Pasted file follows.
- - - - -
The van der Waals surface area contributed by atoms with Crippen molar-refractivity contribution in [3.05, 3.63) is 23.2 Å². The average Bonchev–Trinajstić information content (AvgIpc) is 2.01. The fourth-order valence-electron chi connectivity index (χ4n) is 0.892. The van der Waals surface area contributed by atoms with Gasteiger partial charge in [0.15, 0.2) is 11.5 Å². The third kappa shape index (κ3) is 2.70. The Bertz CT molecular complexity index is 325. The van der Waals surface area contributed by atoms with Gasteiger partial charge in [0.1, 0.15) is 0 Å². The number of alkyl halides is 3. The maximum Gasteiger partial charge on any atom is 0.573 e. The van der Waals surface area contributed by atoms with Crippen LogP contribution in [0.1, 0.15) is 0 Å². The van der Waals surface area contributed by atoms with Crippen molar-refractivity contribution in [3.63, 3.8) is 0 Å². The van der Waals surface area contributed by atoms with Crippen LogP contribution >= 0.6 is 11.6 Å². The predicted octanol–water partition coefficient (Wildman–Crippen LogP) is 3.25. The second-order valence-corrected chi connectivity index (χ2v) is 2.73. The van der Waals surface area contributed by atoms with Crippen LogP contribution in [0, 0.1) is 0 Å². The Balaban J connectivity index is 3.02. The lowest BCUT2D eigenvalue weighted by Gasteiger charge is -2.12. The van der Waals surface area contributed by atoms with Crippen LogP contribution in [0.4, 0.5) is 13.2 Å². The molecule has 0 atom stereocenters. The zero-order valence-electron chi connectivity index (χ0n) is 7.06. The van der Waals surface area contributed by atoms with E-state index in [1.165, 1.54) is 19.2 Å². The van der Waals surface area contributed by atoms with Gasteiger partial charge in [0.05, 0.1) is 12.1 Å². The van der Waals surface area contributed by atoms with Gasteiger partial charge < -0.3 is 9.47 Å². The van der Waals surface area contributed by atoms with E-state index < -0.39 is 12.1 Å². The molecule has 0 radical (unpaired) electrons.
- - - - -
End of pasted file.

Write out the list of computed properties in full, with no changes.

The van der Waals surface area contributed by atoms with Crippen molar-refractivity contribution in [3.05, 3.63) is 23.2 Å². The average Bonchev–Trinajstić information content (AvgIpc) is 2.01. The fourth-order valence-electron chi connectivity index (χ4n) is 0.892. The van der Waals surface area contributed by atoms with Gasteiger partial charge in [0.15, 0.2) is 11.5 Å². The third kappa shape index (κ3) is 2.70. The Bertz CT molecular complexity index is 325. The van der Waals surface area contributed by atoms with Gasteiger partial charge in [0.1, 0.15) is 0 Å². The number of alkyl halides is 3. The maximum Gasteiger partial charge on any atom is 0.573 e. The van der Waals surface area contributed by atoms with Crippen LogP contribution in [0.1, 0.15) is 0 Å². The van der Waals surface area contributed by atoms with Crippen molar-refractivity contribution in [3.63, 3.8) is 0 Å². The van der Waals surface area contributed by atoms with Crippen LogP contribution >= 0.6 is 11.6 Å². The predicted octanol–water partition coefficient (Wildman–Crippen LogP) is 3.25. The second-order valence-corrected chi connectivity index (χ2v) is 2.73. The van der Waals surface area contributed by atoms with Crippen LogP contribution in [0, 0.1) is 0 Å². The Balaban J connectivity index is 3.02. The lowest BCUT2D eigenvalue weighted by Gasteiger charge is -2.12. The van der Waals surface area contributed by atoms with Crippen LogP contribution in [0.4, 0.5) is 13.2 Å². The molecule has 0 atom stereocenters. The zero-order valence-electron chi connectivity index (χ0n) is 7.06. The van der Waals surface area contributed by atoms with E-state index in [1.165, 1.54) is 19.2 Å². The van der Waals surface area contributed by atoms with Gasteiger partial charge in [0.05, 0.1) is 12.1 Å². The van der Waals surface area contributed by atoms with Gasteiger partial charge < -0.3 is 9.47 Å². The van der Waals surface area contributed by atoms with E-state index < -0.39 is 12.1 Å². The molecule has 0 radical (unpaired) electrons.